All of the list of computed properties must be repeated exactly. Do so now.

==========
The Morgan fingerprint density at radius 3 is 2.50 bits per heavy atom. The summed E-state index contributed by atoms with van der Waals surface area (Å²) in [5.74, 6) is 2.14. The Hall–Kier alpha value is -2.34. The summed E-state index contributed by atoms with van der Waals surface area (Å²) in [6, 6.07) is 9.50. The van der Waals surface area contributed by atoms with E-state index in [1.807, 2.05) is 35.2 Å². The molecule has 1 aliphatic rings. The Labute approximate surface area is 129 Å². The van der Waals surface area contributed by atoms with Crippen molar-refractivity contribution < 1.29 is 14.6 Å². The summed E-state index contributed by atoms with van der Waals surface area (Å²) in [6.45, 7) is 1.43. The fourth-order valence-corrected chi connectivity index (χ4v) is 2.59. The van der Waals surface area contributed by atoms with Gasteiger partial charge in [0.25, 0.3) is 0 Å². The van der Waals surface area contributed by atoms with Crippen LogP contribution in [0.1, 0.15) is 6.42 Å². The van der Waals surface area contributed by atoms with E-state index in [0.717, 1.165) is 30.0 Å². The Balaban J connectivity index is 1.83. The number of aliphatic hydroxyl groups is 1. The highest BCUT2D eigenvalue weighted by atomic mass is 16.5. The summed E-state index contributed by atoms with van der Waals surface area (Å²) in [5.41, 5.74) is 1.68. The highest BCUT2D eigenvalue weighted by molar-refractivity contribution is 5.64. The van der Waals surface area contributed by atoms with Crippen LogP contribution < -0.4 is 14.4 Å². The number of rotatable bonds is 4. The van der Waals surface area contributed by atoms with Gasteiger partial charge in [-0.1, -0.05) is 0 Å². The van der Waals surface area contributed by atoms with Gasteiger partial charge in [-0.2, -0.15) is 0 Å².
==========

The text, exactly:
The Morgan fingerprint density at radius 3 is 2.50 bits per heavy atom. The summed E-state index contributed by atoms with van der Waals surface area (Å²) in [5.74, 6) is 2.14. The Hall–Kier alpha value is -2.34. The summed E-state index contributed by atoms with van der Waals surface area (Å²) in [6, 6.07) is 9.50. The van der Waals surface area contributed by atoms with E-state index in [1.807, 2.05) is 35.2 Å². The molecule has 1 aliphatic rings. The Labute approximate surface area is 129 Å². The van der Waals surface area contributed by atoms with Crippen molar-refractivity contribution < 1.29 is 14.6 Å². The summed E-state index contributed by atoms with van der Waals surface area (Å²) in [6.45, 7) is 1.43. The fourth-order valence-corrected chi connectivity index (χ4v) is 2.59. The van der Waals surface area contributed by atoms with Gasteiger partial charge in [0.25, 0.3) is 0 Å². The van der Waals surface area contributed by atoms with Crippen LogP contribution in [0.1, 0.15) is 6.42 Å². The van der Waals surface area contributed by atoms with E-state index in [0.717, 1.165) is 30.0 Å². The Balaban J connectivity index is 1.83. The number of aliphatic hydroxyl groups is 1. The highest BCUT2D eigenvalue weighted by atomic mass is 16.5. The summed E-state index contributed by atoms with van der Waals surface area (Å²) in [5.41, 5.74) is 1.68. The highest BCUT2D eigenvalue weighted by molar-refractivity contribution is 5.64. The van der Waals surface area contributed by atoms with Crippen LogP contribution < -0.4 is 14.4 Å². The number of rotatable bonds is 4. The van der Waals surface area contributed by atoms with Gasteiger partial charge in [-0.1, -0.05) is 0 Å². The van der Waals surface area contributed by atoms with Gasteiger partial charge in [-0.2, -0.15) is 0 Å².